Harmonising India’s water accounting with the SDGs

Oliver Taherzadeh & Chris West, Stockholm Environment Institute
Link to the full report

In 2015, world leaders committed to seventeen Global Goals to guide international sustainable development efforts. Across these goals, water sustainability is a cross-cutting issue; its centrality to the framework reflecting its importance as a multi-level development issue fundamental to human development and environmental sustainability.

Enhancing attention on the impacts of human withdrawal and consumption of water has the potential to address issues of climate change mitigation and adaptation, conservation, food security, energy security, health, gender equality, urbanization, institutional capacity, and sustainable consumption and production. However, effective management of water resources involves reconciling a complex set of stakeholder needs, priorities and impacts within the water system originating from industry, civil society, government, and transboundary actors. Unsurprisingly, the measurement landscape to monitor and report water sustainability is often highly fragmented.

Misalignment between water accounting systems adopted by different actors within the water economy has the potential to produce information asymmetries between different scales of governance, leading to a potential risk of mission drift and subsequent resource mismanagement and conflict. Developing knowledge of where these misalignments and blind-spots occur between business-, national- and global-level water accounting systems offers the potential  for improving  coverage and alignment of water reporting and management across scales and is likely to foster effective goal-setting and action in sustainable water governance.

India is a prime case study for analysis of this nature, given the major barrier water resource over-exploitation, scarcity and conflict poses to achieving sustainable development and poverty alleviation within the nation. Over the past 150 years, and particularly following its independence in the 1950s, India has invested significantly  in its water infrastructure Such improvements have transformed previously arid areas into regional economic centres of growth and prosperity. However, more recently, attempts to augment India’s water supply have been challenged by mounting demand-side (population over-consumption, dietary change and industrial competition) and supply-side (climate change, water pollution and virtual water exports) pressures which threaten the continued success of India’s development, both economically and socially.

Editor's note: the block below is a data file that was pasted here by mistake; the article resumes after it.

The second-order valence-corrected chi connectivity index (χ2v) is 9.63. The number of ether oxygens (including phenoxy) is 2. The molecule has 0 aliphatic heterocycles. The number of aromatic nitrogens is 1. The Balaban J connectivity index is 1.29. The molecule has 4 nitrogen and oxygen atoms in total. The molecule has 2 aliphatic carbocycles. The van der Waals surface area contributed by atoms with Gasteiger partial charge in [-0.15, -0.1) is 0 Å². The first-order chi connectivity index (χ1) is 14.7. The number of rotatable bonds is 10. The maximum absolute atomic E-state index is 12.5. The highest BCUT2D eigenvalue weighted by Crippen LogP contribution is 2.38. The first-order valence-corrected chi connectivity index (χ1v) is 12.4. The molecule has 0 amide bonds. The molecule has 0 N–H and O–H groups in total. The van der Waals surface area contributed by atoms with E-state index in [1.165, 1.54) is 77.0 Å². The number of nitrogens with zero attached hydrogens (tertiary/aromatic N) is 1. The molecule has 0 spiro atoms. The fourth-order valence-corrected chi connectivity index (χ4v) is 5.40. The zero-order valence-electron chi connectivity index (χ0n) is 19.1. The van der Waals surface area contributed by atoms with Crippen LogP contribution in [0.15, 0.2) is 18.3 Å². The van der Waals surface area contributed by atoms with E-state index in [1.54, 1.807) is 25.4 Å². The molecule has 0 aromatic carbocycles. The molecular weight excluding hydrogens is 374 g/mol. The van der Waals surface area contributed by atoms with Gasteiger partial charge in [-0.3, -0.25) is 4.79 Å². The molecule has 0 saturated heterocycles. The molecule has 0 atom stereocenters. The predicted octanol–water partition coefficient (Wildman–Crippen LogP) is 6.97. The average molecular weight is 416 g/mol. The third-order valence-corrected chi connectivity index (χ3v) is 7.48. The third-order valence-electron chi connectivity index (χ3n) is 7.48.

A report by the Measure What Matters group has attempted to unpick the complexity in the water measurement landscape by examining the current state of corporate and government water reporting in India. Research assessed the coverage of government water monitoring and common corporate water reporting frameworks in India across a range of water sustainability dimensions; water use efficiency, infrastructure capacity, risk identification, pollution management, compliance with water-related regulation and access to clean water and sanitation.

The analysis finds significant misalignments and blind-spots in the way water sustainability was being conceptualised and measured by India’s government, within corporate reporting frameworks, and across the SDGs. These findings are indicative of monitoring and reporting inefficiencies within India’s water economy and at worst allude to a lack of state and industry capacity to detect water-related impacts and act decisively to resolve them. Within this context, we identify several dimensions of water sustainability which require particular attention to improve reporting alignment between corporate and government levels and the SDGs (Figures 1 and 2):